Their neighbour, high-profile vet, Peter Malone, was Mayor of Nelson of Nelson from 1980 to 1992.   The big issue during his tenure was the Maitai Dam, and whether or not to proceed with it.  Malone was unequivocal. In his view it had to go ahead.  Malcolm was totally in agreement.   At Malone’s urging, Malcolm put himself up for election and for six years he served as a Nelson City councillor, alongside a forceful team of progressives including Mel Courtney, Seddon Marshall, and Kerry Neal. They initiated much of the infrastructure that we see today.  The dam went ahead, and Saxton Field was started.  Malcolm was a signatory to the purchase of the first part of that huge recreation facility.

By the mid-1980s, what had been a lucrative business selling plants and garden supplies had lost its gloss.  Eight or nine competitors had set up around the district, also being open seven days a week business serving the public and maintaining plants and fresh flowers was more wearing than the town supply farm of Malcolm’s childhood.  When a good offer came along to buy the business.  Janet and Malcolm took it.  Though the buyer initially intended to continue the business, he then changed his mind, and Saunders Garden Centre was for one weekend the site of a massive clearance sale.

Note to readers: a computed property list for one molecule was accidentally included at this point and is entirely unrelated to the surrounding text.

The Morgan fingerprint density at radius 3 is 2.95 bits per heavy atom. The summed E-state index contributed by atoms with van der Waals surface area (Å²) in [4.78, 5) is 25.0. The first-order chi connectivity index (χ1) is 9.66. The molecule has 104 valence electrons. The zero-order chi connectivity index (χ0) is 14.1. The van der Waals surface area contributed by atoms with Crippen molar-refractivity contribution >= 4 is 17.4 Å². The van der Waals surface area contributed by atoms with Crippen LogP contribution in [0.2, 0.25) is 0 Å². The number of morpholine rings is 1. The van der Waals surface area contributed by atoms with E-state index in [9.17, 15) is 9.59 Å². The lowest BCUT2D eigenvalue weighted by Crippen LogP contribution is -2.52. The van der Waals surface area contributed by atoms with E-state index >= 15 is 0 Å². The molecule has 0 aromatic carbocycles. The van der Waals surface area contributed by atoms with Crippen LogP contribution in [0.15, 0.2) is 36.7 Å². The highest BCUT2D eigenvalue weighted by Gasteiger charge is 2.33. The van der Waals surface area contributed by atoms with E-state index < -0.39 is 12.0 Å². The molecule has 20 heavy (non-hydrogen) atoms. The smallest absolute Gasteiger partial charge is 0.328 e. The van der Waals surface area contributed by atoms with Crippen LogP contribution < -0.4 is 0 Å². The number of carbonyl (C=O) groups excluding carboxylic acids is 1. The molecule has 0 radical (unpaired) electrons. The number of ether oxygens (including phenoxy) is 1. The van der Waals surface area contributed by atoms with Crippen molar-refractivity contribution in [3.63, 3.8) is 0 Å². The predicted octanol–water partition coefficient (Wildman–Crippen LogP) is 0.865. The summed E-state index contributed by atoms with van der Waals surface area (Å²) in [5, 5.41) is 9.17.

For Malcolm, ‘Life after Garden Centre’ initially consisted of being a real estate agent, then three and a half years with Janet at the garden shop at The Warehouse, and finally a stint working for Tata Steel (now a part of Steel and Tube) at the port.

All the while, however, Malcolm had been turning up on Wednesdays and Saturdays to officiate at cycle races.  The value of this is immeasurable, but substantial.  Flaming off raw energy in young men helps the rest of us to live peaceful lives.  The alternative for many competitors would have been reaping havoc on four wheels and with a thousand times more horsepower at their command.  All vigourous sport serves a useful purpose of sublimating teenage angst, but cycle racing has the advantage of involving a machine to be loved.